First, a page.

Book Review of
Thomas Jefferson and the Tripoli Pirates
When Thomas Jefferson became president in 1801, America was deeply in debt, with its economy and dignity under attack. Pirates from North Africa’s Barbary Coast routinely captured American merchant ships and held the sailors as slaves, demanding ransom and tribute payments far beyond what the new country could afford. For fifteen years, America had tried to work with the four Muslim powers (Tripoli, Tunis, Algiers, and Morocco) driving the piracy, but negotiation proved impossible. Realizing it was time to stand up to the intimidation, Jefferson decided to move beyond diplomacy. He sent the U.S. Navy and Marines to blockade Tripoli—launching the Barbary Wars and beginning America’s journey toward future superpower status. Few today remember these men and other heroes who inspired the Marine Corps hymn: “From the Halls of Montezuma to the Shores of Tripoli, we fight our country’s battles in the air, on land and sea.” Thomas Jefferson and the Tripoli Pirates recaptures this forgotten war that changed American history with a real-life drama of intrigue, bravery, and battle on the high seas.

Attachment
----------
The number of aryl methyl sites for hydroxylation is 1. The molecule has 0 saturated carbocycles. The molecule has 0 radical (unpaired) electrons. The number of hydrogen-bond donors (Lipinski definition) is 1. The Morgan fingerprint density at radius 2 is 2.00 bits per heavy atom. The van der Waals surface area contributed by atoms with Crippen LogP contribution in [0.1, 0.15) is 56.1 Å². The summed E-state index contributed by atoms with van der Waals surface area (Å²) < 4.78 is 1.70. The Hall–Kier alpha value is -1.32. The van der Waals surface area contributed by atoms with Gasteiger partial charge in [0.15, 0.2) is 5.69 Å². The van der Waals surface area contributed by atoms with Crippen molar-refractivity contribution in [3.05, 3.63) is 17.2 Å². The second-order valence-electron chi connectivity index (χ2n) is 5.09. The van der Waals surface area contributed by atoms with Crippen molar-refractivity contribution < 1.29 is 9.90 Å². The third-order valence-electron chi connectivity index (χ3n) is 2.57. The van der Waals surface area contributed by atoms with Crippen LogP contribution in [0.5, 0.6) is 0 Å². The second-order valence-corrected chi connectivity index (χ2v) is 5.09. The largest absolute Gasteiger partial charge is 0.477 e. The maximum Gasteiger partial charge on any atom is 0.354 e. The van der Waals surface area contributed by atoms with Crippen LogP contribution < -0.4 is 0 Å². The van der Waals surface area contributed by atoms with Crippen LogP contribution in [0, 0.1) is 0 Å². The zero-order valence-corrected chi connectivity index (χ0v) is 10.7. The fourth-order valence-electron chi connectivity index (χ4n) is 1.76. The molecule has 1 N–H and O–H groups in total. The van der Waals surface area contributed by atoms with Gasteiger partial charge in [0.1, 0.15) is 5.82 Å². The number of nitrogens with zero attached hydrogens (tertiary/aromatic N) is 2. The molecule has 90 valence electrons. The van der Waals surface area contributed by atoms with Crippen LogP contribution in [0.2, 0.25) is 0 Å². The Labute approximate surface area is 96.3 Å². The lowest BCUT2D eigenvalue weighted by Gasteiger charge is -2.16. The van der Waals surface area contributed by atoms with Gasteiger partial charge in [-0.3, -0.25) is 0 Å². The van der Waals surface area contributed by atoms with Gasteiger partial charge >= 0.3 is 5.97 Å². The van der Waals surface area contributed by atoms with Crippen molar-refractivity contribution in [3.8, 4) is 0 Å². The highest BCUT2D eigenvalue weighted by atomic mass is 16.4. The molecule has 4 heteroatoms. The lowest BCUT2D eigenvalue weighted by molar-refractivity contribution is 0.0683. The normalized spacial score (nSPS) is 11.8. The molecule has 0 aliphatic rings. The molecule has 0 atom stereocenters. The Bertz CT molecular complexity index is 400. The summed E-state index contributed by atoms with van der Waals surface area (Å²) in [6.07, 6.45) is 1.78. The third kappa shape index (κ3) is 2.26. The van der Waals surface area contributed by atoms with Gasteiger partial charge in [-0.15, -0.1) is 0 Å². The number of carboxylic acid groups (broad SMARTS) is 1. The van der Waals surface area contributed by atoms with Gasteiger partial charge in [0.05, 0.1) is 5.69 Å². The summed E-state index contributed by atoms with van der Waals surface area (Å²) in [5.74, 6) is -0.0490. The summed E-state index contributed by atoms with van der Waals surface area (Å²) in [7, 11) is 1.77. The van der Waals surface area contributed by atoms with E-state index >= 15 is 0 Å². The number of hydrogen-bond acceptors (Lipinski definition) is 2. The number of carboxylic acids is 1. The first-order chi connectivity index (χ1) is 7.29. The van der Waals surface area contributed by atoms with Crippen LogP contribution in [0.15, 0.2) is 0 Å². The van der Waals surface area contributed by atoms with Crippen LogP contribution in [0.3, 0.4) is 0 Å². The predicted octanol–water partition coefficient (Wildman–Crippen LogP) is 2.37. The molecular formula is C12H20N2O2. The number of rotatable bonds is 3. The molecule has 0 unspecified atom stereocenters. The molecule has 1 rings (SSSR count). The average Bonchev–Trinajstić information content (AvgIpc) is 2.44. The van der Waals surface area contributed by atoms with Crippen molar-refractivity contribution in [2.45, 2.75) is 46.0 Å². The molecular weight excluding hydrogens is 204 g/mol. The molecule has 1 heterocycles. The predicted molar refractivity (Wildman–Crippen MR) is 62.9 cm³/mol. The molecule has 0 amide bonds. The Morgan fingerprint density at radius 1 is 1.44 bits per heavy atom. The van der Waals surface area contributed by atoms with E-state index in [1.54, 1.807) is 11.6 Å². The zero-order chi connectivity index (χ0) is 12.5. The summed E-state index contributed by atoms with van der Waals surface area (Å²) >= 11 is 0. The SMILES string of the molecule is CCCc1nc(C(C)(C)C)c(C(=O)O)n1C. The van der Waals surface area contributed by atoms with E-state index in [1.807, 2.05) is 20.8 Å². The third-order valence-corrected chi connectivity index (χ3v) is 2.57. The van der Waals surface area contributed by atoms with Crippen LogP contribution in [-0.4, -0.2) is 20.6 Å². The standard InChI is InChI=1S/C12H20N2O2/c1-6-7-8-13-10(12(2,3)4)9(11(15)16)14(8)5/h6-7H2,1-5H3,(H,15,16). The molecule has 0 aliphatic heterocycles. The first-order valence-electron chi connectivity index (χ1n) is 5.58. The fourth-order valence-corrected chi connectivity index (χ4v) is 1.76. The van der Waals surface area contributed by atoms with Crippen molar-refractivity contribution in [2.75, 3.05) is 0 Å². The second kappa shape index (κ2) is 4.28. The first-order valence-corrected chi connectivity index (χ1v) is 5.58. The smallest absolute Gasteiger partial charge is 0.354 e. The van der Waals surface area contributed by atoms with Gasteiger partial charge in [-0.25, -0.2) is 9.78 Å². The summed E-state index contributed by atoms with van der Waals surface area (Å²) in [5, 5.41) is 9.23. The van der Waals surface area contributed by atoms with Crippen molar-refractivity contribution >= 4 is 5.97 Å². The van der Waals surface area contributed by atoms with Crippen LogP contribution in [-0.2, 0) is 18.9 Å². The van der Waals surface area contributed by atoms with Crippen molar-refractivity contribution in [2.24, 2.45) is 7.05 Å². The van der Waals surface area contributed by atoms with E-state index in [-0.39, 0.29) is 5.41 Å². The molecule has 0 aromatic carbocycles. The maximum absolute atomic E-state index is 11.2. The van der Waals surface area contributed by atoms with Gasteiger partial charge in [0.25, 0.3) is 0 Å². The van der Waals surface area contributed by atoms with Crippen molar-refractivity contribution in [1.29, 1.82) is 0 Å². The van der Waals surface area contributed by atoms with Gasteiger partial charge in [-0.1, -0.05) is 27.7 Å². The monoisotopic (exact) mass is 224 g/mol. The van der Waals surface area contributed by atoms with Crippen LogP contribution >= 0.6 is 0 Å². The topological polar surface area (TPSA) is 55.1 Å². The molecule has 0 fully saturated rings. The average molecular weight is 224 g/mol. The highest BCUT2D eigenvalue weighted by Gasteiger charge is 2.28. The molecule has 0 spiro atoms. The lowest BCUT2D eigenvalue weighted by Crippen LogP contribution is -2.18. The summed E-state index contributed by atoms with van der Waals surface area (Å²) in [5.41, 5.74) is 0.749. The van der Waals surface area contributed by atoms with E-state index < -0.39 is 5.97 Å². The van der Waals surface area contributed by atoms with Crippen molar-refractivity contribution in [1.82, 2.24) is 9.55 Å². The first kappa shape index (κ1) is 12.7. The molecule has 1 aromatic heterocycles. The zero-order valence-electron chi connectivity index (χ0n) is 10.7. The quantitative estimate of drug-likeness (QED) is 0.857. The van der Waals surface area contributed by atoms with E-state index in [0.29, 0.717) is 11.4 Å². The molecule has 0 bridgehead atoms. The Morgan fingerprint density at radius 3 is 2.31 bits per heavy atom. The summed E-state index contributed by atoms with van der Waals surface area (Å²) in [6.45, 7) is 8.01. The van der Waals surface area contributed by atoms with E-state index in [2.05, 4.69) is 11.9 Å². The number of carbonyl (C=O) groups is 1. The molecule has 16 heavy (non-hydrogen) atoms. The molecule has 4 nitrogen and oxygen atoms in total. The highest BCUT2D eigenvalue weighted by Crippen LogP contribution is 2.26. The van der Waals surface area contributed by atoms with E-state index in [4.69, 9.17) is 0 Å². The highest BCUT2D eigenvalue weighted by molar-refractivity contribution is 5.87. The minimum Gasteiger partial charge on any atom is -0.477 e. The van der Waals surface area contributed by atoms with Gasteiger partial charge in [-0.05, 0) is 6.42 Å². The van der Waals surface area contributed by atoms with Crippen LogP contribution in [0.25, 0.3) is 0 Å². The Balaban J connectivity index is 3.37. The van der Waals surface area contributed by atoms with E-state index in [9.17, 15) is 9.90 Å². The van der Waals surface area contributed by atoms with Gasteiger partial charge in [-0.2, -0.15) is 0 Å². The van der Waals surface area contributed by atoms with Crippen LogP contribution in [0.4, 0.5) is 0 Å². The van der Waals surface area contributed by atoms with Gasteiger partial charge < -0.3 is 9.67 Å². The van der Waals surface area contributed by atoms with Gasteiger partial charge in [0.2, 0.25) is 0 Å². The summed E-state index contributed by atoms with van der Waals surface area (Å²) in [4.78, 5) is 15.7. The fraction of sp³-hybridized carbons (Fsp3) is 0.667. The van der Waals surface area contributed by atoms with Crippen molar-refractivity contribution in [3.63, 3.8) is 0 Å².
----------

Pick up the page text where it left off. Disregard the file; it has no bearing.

I like to read books about events in history that are not very well known and this book fits into that category. One of Thomas Jefferson many accomplishments was strengthening the United States’ Navy. This is partly because of the pirates off the coast of Africa. This book points out the challenges of fighting a navel battle back in that time period. It also discusses the African’s treatment of American sailors. I found out quiet a few odd facts and have a new appreciation for the sacrifice that the 1800 sailors gave for their country.